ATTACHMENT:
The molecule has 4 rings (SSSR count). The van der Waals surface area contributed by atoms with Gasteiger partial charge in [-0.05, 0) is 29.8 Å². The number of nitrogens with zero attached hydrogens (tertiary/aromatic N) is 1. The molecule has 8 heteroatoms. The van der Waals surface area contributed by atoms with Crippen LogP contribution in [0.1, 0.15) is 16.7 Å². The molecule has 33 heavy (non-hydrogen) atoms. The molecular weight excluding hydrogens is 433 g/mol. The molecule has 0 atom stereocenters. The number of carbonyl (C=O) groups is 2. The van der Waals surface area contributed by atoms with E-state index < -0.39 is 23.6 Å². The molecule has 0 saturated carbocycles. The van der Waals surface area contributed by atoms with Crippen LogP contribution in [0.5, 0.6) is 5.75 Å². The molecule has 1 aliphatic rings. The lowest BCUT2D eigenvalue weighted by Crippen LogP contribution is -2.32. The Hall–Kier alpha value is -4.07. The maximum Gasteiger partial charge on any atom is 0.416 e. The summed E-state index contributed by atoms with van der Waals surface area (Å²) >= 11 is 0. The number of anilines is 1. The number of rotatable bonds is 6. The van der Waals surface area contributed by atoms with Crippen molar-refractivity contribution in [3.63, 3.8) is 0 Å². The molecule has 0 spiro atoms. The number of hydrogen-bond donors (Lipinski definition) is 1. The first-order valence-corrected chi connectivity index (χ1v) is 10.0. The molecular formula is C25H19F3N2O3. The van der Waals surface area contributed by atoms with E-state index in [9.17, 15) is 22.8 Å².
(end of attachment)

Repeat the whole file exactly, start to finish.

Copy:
The molecule has 4 rings (SSSR count). The van der Waals surface area contributed by atoms with Gasteiger partial charge in [-0.05, 0) is 29.8 Å². The number of nitrogens with zero attached hydrogens (tertiary/aromatic N) is 1. The molecule has 8 heteroatoms. The van der Waals surface area contributed by atoms with Crippen LogP contribution in [0.1, 0.15) is 16.7 Å². The molecule has 33 heavy (non-hydrogen) atoms. The molecular weight excluding hydrogens is 433 g/mol. The molecule has 0 atom stereocenters. The number of carbonyl (C=O) groups is 2. The van der Waals surface area contributed by atoms with E-state index < -0.39 is 23.6 Å². The molecule has 0 saturated carbocycles. The van der Waals surface area contributed by atoms with Crippen LogP contribution in [0.5, 0.6) is 5.75 Å². The molecule has 1 aliphatic rings. The lowest BCUT2D eigenvalue weighted by Crippen LogP contribution is -2.32. The Hall–Kier alpha value is -4.07. The maximum Gasteiger partial charge on any atom is 0.416 e. The summed E-state index contributed by atoms with van der Waals surface area (Å²) >= 11 is 0. The number of anilines is 1. The number of rotatable bonds is 6. The van der Waals surface area contributed by atoms with Crippen molar-refractivity contribution in [3.63, 3.8) is 0 Å². The molecule has 0 spiro atoms. The number of hydrogen-bond donors (Lipinski definition) is 1. The first-order valence-corrected chi connectivity index (χ1v) is 10.0. The molecular formula is C25H19F3N2O3. The van der Waals surface area contributed by atoms with E-state index in [9.17, 15) is 22.8 Å².